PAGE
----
Well, hi there. Look at me wiping the cobwebs off of the inside of WordPress.
I tell you what, though, I think our fire chief just had his “Nigel Tufnel” moment. You remember. Nigel Tufnel (as played by Christopher Guest) was the golden-retriever-like guitar player in the mockumentary “Spinal Tap”:
And here’s our fire chief, Randy Groves (as played by Randy Groves):
Is anybody else scratching their head after reading Groves’ comments in the paper this morning as he weighed in on what to do about Willamette Street?
As quoted by reporter Ed Russo, Groves says he prefers the four-lane alternative — as opposed to three lanes with bike lanes. Of course — and nobody in the story bothers to point this out — in either case, the width of the street would be … exactly the same.
So here’s what Groves had to say:
A street with more travel lanes is better than a street with fewer “because it’s easier to get around traffic,” [Groves] said.
Look, I know it’s not cool to speak badly of firefighters, but is that really the best he could do? I read that, and thought: “Nigel!”
The amazing “Spinal Tap” amp! Goes to 11! And when asked by Rob Reiner (as played by reporter Ed Russo) if that’s louder, Tufnel patiently explains, “Well, it’s ‘one’ louder, isn’t it?”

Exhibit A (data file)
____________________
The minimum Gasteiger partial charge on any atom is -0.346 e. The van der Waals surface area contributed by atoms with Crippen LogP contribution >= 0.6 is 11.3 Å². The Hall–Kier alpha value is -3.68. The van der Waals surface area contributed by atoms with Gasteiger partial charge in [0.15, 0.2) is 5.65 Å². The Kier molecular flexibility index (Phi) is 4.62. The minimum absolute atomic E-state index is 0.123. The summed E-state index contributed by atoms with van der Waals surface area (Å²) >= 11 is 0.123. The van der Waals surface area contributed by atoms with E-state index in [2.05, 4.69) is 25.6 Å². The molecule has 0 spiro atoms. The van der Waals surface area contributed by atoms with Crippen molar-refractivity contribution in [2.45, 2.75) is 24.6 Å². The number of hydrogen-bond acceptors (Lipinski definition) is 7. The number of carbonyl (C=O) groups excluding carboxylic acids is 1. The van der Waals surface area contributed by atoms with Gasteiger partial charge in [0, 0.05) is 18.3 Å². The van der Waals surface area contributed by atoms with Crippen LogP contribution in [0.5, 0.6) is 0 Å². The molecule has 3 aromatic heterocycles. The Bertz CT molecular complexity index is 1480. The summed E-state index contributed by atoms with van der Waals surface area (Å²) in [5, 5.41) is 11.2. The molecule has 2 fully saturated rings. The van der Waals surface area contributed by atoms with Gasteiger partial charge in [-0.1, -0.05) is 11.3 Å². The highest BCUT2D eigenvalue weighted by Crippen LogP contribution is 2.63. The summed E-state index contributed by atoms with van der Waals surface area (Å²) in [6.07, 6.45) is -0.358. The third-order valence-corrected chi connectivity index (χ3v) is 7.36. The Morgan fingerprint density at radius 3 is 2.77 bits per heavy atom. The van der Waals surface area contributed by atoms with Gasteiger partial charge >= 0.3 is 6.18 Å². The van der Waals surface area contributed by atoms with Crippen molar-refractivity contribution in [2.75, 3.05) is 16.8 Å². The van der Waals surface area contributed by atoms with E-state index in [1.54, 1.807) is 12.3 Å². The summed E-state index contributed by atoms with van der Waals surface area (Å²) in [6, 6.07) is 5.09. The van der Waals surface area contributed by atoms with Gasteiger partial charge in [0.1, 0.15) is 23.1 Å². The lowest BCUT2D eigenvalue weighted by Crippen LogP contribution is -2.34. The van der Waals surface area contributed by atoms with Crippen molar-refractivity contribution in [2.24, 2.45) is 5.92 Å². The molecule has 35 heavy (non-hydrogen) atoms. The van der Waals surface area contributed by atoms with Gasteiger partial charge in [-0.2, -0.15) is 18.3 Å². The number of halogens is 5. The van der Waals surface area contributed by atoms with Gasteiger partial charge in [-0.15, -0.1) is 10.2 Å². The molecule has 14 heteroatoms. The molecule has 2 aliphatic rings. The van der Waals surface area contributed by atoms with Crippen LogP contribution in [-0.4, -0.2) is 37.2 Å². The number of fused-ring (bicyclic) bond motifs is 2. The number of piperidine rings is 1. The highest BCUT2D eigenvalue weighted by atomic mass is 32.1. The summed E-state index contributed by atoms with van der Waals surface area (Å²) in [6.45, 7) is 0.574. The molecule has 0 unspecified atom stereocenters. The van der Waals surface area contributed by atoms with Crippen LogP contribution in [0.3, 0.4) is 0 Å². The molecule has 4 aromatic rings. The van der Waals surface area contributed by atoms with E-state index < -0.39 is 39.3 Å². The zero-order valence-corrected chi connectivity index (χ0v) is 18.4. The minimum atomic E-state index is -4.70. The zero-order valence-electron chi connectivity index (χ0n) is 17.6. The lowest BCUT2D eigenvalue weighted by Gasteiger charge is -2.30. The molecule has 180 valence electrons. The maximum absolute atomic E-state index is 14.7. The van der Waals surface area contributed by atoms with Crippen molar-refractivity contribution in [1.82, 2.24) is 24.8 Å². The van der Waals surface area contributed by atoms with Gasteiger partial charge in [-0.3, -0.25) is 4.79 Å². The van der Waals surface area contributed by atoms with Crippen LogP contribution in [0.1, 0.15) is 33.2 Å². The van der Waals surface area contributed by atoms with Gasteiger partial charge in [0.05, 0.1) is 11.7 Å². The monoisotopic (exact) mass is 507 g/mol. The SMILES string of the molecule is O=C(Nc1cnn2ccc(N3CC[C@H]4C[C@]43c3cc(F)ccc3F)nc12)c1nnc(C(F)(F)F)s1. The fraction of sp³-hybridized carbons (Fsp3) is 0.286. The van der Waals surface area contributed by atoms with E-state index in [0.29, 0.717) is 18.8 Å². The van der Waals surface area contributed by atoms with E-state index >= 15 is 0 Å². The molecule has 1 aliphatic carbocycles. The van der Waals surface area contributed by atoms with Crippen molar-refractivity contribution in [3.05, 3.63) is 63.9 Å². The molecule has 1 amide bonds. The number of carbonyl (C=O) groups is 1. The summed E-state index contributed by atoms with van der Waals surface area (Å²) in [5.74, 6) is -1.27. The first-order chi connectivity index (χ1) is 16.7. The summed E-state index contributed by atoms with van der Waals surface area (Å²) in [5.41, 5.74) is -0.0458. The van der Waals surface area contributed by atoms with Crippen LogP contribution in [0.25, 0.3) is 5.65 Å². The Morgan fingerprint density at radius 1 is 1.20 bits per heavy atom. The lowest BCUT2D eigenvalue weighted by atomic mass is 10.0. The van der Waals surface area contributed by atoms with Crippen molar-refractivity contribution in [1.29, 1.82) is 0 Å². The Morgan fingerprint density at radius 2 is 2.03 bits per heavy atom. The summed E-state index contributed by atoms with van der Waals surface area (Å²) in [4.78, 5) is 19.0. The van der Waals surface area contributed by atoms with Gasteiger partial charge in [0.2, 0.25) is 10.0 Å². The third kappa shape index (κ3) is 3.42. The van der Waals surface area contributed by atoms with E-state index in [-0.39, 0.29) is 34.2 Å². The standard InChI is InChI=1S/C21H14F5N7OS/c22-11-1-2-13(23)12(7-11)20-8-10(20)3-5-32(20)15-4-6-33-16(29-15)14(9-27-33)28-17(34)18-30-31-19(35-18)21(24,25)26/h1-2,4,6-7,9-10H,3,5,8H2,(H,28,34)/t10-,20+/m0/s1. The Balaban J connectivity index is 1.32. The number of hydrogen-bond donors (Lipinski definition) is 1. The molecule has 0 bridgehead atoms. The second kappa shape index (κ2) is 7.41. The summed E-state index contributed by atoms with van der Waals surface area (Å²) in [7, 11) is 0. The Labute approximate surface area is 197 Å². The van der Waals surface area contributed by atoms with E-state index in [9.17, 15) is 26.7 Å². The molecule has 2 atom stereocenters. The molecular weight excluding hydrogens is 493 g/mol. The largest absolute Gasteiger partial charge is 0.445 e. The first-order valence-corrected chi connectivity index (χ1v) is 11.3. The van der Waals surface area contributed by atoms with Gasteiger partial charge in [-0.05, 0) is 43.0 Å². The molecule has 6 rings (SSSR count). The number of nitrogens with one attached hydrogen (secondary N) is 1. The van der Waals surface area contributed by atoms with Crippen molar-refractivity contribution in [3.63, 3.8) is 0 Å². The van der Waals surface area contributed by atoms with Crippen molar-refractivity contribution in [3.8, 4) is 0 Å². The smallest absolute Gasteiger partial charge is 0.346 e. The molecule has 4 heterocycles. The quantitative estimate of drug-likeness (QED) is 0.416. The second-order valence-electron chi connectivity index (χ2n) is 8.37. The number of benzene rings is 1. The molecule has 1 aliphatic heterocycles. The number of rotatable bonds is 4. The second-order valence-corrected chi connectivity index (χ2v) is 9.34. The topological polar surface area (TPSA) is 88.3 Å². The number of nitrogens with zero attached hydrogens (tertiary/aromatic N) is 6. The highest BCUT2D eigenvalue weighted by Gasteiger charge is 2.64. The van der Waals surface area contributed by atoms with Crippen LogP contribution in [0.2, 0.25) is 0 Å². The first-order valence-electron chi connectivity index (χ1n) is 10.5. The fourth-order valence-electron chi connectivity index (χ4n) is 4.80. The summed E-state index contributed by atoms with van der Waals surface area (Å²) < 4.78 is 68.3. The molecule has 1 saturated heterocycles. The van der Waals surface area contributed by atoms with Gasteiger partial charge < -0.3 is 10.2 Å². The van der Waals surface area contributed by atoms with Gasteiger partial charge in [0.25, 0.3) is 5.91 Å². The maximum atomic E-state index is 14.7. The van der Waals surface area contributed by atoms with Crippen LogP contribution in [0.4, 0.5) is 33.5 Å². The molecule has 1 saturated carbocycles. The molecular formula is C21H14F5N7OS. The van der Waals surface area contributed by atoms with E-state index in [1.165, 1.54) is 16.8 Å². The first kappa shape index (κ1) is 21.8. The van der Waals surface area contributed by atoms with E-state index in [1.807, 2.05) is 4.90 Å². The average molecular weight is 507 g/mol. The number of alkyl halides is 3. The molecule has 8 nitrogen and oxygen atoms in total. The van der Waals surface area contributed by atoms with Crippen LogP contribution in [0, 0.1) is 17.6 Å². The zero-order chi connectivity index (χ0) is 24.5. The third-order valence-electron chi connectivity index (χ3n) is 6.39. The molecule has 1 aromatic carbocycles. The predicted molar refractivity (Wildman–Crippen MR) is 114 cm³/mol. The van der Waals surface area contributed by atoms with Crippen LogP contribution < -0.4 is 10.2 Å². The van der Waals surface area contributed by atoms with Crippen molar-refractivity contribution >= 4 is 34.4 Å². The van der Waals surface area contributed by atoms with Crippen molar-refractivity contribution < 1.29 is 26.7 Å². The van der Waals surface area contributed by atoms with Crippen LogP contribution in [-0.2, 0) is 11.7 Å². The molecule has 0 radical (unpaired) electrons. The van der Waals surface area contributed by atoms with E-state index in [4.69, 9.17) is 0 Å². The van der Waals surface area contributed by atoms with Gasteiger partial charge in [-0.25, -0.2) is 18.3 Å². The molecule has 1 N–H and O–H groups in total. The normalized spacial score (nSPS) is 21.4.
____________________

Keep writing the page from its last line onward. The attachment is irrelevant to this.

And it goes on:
And by this logic, everyone intuitively knows that a street with four lanes is better than three because, it’s “one wider,” isn’t it?
(Did I forget to mention that bike lanes or not, the width of the street would be … exactly the same?)
Maybe we need to tell Groves that a street with three auto lanes and two bike lanes would actually have FIVE lanes!
It goes to FIVE, Chief!
Really now, do fire trucks have a problem getting down, say, 18th Avenue, which has three lanes and bike lanes? Do the painted lines on the road really mean anything to you when an ambulance is coming up behind you, sirens blaring? Or do you just try to pull over to the curb? I’ve never known a car that minded pulling into the bike lane when a fire truck was coming. They’re supposed to.
Ah, well, we certainly do not want the fire department to be delayed in deploying two fire engines, an ambulance, nine paramedics and a ladder truck the next time a pedestrian gets hit by a car on Willamette Street and needs to be taken to the hospital.
Oh, I could go on all day about this. But remember:
3 thoughts on “The fire chief, re: Willamette Street: ‘It goes to 11!’”
How is it easier to “get around traffic” in a four-lane situation where the cars have nowhere to go to clear a path? There’s no bike lane, no shoulder of any kind, just cars all the way across the street. Maybe we’re all misunderstanding our fire chief, or he was misquoted. If he wants an option with more lanes, the five-lane option is clearly the best.
I’m liking the 5-lane option. Doesn’t it narrow down into one lane each direction as it approaches 19th anyway?
Bah! Anything with wheels should be thrown in the lake! Excepting the fire truck, I guess.